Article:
The things we remember

At the K-8 school I attended as a child, lunchrooms were provided for the younger grades, but grades seven and eight were given off-campus lunch privileges and told to go figure it out on our own. (Were we allowed to use the lunchroom if it rained? I don’t remember; I’m sure we felt ourselves too cool to do so in any case.) My friend group rotated through a series of haunts: two local parks, one of which had a wonderful ravine where we hung a rope swing and occasionally lost our shoes in the mud; the two street corners right by the school, where the variety stores sold pizza slices and penny candy; a local grocery store with a small restaurant inside; and the homes of friends who lived near the school, if their parents would tolerate it. (Also if they didn’t tolerate it, just with more sneaking.)

In grade eight, we discovered the public library.

Not that any of us were unfamiliar with the concept, or even with that particular branch, which was about a ten minute walk from school. I passed it twice a day. But I don’t think any of us had realised that it was open during school hours. This branch’s children’s section took up nearly the entire basement of the building. It had a few computers, and orange carpet, and best of all, a secluded nook with low tables and chairs, where we chewed through our illicit sandwiches and everything the middle grade shelves had to offer: Archie comics, R. L. Stine, Judy Bloom, Lois Lowry, V. C. Andrews… Somewhere along the line, one of us (who?) was the first to discover Diane Duane.

(Aside: I have always been enchanted by the wonderful symmetry of that name. In grade two we used to sneak off to the girls’ bathroom, turn off the lights, and scare ourselves silly chanting BloodyMary BloodyMary BloodyMary into the mirror. Could I summon something with a well-timed DianeDuane DianeDuane DianeDuane? Perhaps I could, in the age of googling oneself. Diane, are you reading this? Sorry for being so weird! End of aside.)

I read The Book of Night with Moon, which concerns a group of wizard cats in NYC; I know this because I cheerfully plagiarized it in a short story I wrote that year. And I remember that story chiefly because my mother used it as an occasion to demonstrate how to use a semicolon to separate place names in a list. Thanks, Mom! What the plot of the book is I couldn’t tell you. Nor could I have given you any details about her Young Wizards series of books, which I assumed I hadn’t read when I started the first one earlier this month. But! I must have read them, because I chanced across this passage in Deep Wizardry (the second book in the series) and immediately recognized it:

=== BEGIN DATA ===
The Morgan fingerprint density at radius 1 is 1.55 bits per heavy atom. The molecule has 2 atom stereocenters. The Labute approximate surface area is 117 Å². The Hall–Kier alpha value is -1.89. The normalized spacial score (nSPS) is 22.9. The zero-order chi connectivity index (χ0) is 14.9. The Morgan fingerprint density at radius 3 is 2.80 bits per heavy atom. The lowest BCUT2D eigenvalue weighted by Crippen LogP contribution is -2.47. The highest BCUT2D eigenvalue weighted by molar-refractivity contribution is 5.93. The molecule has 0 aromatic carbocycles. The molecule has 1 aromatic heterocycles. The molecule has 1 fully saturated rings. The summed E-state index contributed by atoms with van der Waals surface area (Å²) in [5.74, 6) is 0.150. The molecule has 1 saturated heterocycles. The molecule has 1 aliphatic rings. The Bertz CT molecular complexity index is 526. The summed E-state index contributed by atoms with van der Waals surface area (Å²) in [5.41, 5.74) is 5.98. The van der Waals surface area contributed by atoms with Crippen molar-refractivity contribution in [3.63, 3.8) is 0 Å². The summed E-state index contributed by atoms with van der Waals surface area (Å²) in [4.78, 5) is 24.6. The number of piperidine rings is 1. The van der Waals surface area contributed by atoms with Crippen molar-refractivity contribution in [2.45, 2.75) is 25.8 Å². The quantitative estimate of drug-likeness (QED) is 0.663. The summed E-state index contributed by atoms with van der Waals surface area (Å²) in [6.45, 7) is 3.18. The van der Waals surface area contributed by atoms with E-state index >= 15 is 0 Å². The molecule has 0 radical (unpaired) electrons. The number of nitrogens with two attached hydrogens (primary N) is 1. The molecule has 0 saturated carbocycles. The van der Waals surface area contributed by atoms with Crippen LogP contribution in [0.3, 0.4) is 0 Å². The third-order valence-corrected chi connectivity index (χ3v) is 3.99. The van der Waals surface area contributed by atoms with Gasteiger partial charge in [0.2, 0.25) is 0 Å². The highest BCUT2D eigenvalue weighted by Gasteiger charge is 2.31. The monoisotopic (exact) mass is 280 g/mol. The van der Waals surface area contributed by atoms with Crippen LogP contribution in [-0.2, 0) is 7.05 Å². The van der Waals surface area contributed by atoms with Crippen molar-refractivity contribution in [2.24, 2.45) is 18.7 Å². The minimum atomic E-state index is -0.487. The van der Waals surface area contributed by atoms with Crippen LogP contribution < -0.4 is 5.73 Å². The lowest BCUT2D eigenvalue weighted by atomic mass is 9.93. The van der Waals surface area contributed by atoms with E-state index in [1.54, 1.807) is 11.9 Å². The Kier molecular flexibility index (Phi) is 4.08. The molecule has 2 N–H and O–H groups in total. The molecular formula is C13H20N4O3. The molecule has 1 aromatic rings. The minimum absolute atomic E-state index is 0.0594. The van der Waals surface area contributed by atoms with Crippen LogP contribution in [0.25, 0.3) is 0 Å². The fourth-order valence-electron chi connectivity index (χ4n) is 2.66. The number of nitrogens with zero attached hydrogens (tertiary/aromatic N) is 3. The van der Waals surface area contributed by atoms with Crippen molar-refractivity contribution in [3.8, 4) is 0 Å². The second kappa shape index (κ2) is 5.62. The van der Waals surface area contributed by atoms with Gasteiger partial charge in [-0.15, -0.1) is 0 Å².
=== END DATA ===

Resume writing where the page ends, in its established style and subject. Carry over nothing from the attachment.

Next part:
I didn’t remember anything about the main characters, the thrust of the plot, the way magic works, or any of the books’ Very Exciting Adventury Stuff: becoming whales, going to Mars, battling the Lone Power in an alternate universe, fighting alongside and against various figures from Irish mythology, etc. etc. etc. None of that stuck. But this specific image, of learning to walk on the ocean — and, later, a short note on how tiring it was, because you had to use muscles that aren’t involved in walking on flat surfaces — for whatever reason, this is the nugget my brain decided to keep. Why? Beats me. But I’m delighted it did, and delighted for the memories it unlocked of those dusty lunch breaks in the far corner of the children’s library, sneaking chips and apples from our bags under the table, and passing around the books that turned out to be shaping us.

Weekend Reading: the gift of stories, Facebook and the free press, and keeping a library

Weekend Reading is a weekly collation of 3-5 articles that have caught my attention, published on Saturday mornings. Previous editions can be found here

1. Farmer Boy and the Gift of Handing Down Stories (

When I read aloud (again) this book recently with our children, I wondered: When was the last time I told them stories of my childhood? How much do they know about what it was like for me growing up? Have I given them the gift that Almanzo gave his wife and child—the same gift my grandfather also gave to me?

A lovely little piece on the value of personal storytelling, especially within the family.

2. Can We Be Saved from Facebook? (Rolling Stone)

Internet platforms like Zuck’s broke the back of the working press first by gutting our distribution networks, and then by using advanced data-mining techniques to create hypertargeted advertising with which no honest media outlet could compete. This wipeout of the press left Facebook in possession of power it neither wanted nor understood.

Yes, I’m still harping on about social media. This is an excellent piece about the impact Facebook’s algorithms have on our lives and especially on our relationship to traditional news media.

3. How to Keep a Library of Physical Books (

This post is a bit heavy-handed, perhaps — but I think the author hits some things home as well. I love being surrounded by physical books and here are some of the many reasons why.